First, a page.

ROGUE SOUNDS: Eden Mononym and the Album of the Month Club
The Rogue Valley Messenger hasn’t yet been around long enough to make it onto all the industry mailing lists, burying us in a deluge of review-copies of albums by new side projects from the former bassists of the bands that sprung from the ashes of highly-influential underground acts you’ve never heard of. Or for the local scene to consistently think to to send us copies of their new works for this column for that matter.
Consequently, we do a lot of googling to find new local albums.
A recent search found us Acacia, released in late April by Medford-based electronic wunderkind, Eden Mononym. Into the coverage-planning spreadsheet it went.
So imagine our surprise when by the time we were ready to write this review, Eden Mononym had already put out two more albums on top of Acacia; Particle Velocity Journal 2015-א, and 夏 (the Chinese character for Summer).
All three take similar tachs; instrumental synth and noise wonkery. Those thinking electronic music is all about beats and dancing will be sorely disappointed. The sprawling tracks are more score than single, with focus on texture over melody and pace over tempo. The songs are often noisy or jarring and the genre (glitch) is definitely to taste (For the record: we think it’s tasty). But when it’s on, it’s on.
The first track on Acacia is somewhat ambient, with echoey clicks for a rhythm, like an ambient or trip-hop track.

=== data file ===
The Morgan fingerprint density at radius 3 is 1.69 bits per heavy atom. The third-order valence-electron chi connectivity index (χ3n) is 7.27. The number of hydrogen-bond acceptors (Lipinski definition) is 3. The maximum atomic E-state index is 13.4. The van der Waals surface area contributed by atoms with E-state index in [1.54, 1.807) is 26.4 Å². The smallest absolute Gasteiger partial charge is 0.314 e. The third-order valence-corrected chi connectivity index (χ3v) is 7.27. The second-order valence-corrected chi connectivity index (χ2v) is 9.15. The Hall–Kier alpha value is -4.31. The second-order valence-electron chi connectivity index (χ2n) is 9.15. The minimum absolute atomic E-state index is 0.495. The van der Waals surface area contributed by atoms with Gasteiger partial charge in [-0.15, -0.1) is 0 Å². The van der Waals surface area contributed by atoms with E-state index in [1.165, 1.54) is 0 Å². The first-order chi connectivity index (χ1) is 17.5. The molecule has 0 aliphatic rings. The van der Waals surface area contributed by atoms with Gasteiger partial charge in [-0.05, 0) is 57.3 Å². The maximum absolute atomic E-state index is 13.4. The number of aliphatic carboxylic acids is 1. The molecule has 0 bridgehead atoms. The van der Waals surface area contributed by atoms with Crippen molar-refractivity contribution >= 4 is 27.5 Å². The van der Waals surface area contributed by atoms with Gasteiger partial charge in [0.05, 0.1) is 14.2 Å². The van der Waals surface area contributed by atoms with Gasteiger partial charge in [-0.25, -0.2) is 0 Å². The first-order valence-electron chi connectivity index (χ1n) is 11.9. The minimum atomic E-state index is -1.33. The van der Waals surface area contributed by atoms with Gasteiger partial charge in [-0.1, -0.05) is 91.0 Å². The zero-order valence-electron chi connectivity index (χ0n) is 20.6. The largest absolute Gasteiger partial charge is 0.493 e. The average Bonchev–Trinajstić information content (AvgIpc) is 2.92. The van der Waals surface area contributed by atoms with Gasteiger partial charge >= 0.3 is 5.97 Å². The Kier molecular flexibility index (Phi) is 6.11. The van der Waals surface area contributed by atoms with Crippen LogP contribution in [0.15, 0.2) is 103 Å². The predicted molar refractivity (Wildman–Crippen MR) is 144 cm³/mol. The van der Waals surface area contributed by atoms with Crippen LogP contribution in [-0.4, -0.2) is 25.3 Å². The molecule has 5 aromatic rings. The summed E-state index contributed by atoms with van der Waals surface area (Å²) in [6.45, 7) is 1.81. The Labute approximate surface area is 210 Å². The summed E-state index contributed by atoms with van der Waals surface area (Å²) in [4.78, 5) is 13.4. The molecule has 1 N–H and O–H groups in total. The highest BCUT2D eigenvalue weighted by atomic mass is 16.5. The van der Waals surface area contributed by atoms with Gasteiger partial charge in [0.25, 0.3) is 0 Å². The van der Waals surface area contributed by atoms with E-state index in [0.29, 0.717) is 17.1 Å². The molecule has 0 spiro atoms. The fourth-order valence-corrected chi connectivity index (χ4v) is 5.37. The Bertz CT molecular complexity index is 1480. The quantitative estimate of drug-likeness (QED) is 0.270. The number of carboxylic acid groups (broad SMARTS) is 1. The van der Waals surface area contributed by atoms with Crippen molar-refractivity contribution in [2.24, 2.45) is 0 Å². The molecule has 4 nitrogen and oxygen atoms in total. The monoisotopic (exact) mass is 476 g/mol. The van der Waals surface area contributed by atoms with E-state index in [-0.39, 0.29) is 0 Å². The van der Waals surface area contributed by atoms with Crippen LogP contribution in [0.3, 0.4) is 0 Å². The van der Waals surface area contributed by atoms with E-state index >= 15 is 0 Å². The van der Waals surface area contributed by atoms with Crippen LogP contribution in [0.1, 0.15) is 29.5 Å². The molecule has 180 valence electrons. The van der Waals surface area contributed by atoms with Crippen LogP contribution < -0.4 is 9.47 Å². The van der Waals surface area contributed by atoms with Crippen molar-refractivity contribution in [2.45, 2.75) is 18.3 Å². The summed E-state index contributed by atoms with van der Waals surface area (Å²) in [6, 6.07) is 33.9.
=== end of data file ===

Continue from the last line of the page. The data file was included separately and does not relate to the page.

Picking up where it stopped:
The second is slightly more dischordant with a filtered bassline and a steady thump on the kick. There is a light melody from a plinky, Asian-sounding synth.
Third track is a series of somewhat abrasive oscillators like bells run through a distortion pedal. They start slow and then speed up.
It continues as such.
“Emoth” is an especially strong track, with a moody 8-bit melody over a synth that sounds like a groan of genuine anguish for a moody track. This may be way meta, but it reminded this critic of some of the stellar soundtrack to the cinematic sequences in the original Ninja Gaiden for N.E.S., which, I assure you, is high praise.
But about halfway through it gets noisier and more abstract. “Waveshepheard,” is a pretty irritating track that sounds almost like a slowly-filtered dialtone stretched to the length of a song. But “Click 2 Click,” is a unusual track that sounds somewhere between a manual typewriter and an 808.
夏 starts with a thumping drone like a helicopter blade and a filter slowly sweeping buzz into the pounding tone. The second track is similar. If this is, as it claims, summer music, this is a soundtrack for a summer spent slowly going bananas.
The final track on 夏 is an austere heartbeat kick, with occasional chirps of glitch noise on top.
Oftentimes, electronic music of this sort isn’t “composed,” in the strictest sense. It is a medium that lends itself well to free-form improvisation or using a single loop or sound as an anchor around which to build a song. That’s why three albums in three months can happen. And if you’re into glitch, psychedelia and noise, these are three good ‘uns. But the casual listener interested in electronic music would probably prefer a slightly more curated compilation of Eden Mononym’s work. Either way, they’ll end up engaged.
Southern Oregon musicians can send their recently-released albums to firstname.lastname@example.org, or 46 N. Front St., #200, Medford OR 9750.